On February 18, 2011, the FDIC adopted updated final rules, regarding the unlimited insurance coverage, through December 31, 2012, for deposits held in Interest on Lawyers Trust Accounts (IOLTAs). These accounts were previously covered by the FDIC’s Temporary Liquidity Guarantee Program, but were subsequently left out of Dodd-Frank’s expanded insurance coverage.
Recognizing that the interest paid on IOLTAs were used by States to support legal aid for low-income individuals, Congress passed (on December 22, 2010), and the President signed (on December 29, 2010), H.R. 6398, which amended the Federal Deposit Insurance Act to define noninterest-bearing transaction accounts to include IOLTAs. The FDIC noted the potential for this Congressional action in its final rules adopted November 9, 2011, implementing the unlimited insurance coverage for noninterest-bearing transaction accounts, and provided that it would act quickly to notify depository institutions on how to react to the change.
Prior to year-end, the FDIC notified depository institutions that they were not required to send individual notices to IOLTA customers that such funds would not longer be provided with unlimited insurance, and that any institutions that had previously provided such notice were encouraged, but not required to, provide a revised notice advising that IOLTAs will receive unlimited insurance coverage as noninterest-bearing transaction accounts for two years ending December 31, 2012.
The conference report of the Dodd-Frank Wall Street Reform and Consumer Protection Act contains a number of changes to FDIC Insurance limits. The Dodd-Frank Act will also effectively make permanent the FDIC guarantee currently provided under the FDIC’s Transaction Account Guarantee program, with a few modifications.
As background, the $250,000 FDIC insurance limit has previously been extended through December 31, 2013, and the Transaction Account Guarantee program has previously been extended through December 31, 2010, with the FDIC maintaining the right to further extend through December 31, 2011.
If the conference report version of Dodd-Frank is signed into law, Section 335 will make the $250,000 FDIC insurance coverage limit permanent. In addition, Dodd-Frank will make that increase retroactive to January 1, 2008, providing the benefit of the increased insurance limits for depositors in the thirteen institutions that were placed into receivership between January 1, 2008 and October 3, 2008, including IndyMac and Integrity Bank. However, no relief would be provided to depositors with funds in excess of $100,000 on deposit with the three depository institutions that failed in 2007.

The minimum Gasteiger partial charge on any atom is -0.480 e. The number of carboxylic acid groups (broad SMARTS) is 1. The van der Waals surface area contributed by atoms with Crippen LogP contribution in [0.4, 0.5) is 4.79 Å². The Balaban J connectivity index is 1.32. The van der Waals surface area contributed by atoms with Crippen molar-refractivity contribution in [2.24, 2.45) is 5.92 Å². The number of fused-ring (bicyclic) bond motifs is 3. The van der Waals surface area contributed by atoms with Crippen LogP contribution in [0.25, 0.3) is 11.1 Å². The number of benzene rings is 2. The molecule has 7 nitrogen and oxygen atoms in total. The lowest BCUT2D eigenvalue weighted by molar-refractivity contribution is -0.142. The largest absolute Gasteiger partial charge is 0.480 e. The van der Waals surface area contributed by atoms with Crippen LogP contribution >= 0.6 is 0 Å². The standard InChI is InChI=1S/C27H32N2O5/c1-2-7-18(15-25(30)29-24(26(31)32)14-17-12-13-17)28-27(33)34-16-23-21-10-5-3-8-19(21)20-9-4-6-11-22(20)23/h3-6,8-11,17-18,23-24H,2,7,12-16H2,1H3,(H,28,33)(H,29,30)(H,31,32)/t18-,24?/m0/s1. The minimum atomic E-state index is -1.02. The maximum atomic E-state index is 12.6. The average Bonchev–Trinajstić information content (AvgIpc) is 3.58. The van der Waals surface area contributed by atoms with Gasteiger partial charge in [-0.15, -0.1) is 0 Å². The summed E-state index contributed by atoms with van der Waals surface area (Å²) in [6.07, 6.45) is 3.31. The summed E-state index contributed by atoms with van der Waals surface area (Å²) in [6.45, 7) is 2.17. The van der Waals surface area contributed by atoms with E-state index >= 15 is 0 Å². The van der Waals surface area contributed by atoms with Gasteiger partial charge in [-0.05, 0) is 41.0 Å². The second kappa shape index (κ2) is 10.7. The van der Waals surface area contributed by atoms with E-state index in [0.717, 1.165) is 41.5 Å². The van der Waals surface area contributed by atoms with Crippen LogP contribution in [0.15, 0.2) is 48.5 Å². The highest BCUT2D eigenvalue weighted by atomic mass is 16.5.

In addition, Section 343 will provide unlimited insurance for funds held in non-interest bearing transaction accounts effective December 31, 2010, the scheduled termination date for the existing Transaction Account Guarantee program. While frequently described as making the Transaction Account Guarantee program as permanent, there are significant differences with the new insurance for non-interest bearing transaction accounts. First, unlike the Transaction Account Guarantee program where institutions may opt out of the additional coverage, the new insurance coverage for non-interest bearing transaction accounts will apply to all depository financial institutions. Under the current fee structure for the Transaction Account Guarantee program, participating institutions paid a fee of 15 to 25 basis points of the daily average balance in excess of $250,000 held in non-interest bearing transaction accounts. Section 343 treats the unlimited insurance for non-interest bearing transaction accounts as part of the overall insurance program, and institutions will not separately be assessed for this additional coverage (although additional insured funds under the Deposit Insurance Fund will necessitate the FDIC maintaining higher reserves).
On June 22, 2010, the FDIC Board of Directors adopted a final rule extending the Transaction Account Guarantee (TAG) component of the Temporary Liquidity Guarantee Program (TLGP) through December 31, 2010, for insured depository institutions (IDIs) currently participating in the program. The TAG program guarantees all funds held at participating IDIs in qualifying noninterest-bearing transaction accounts beyond the recently increased $250,000 deposit insurance limit. This final rule preserves the interim rule’s assessment fee structure and 25 basis-point interest rate limit for NOW accounts guaranteed by the program.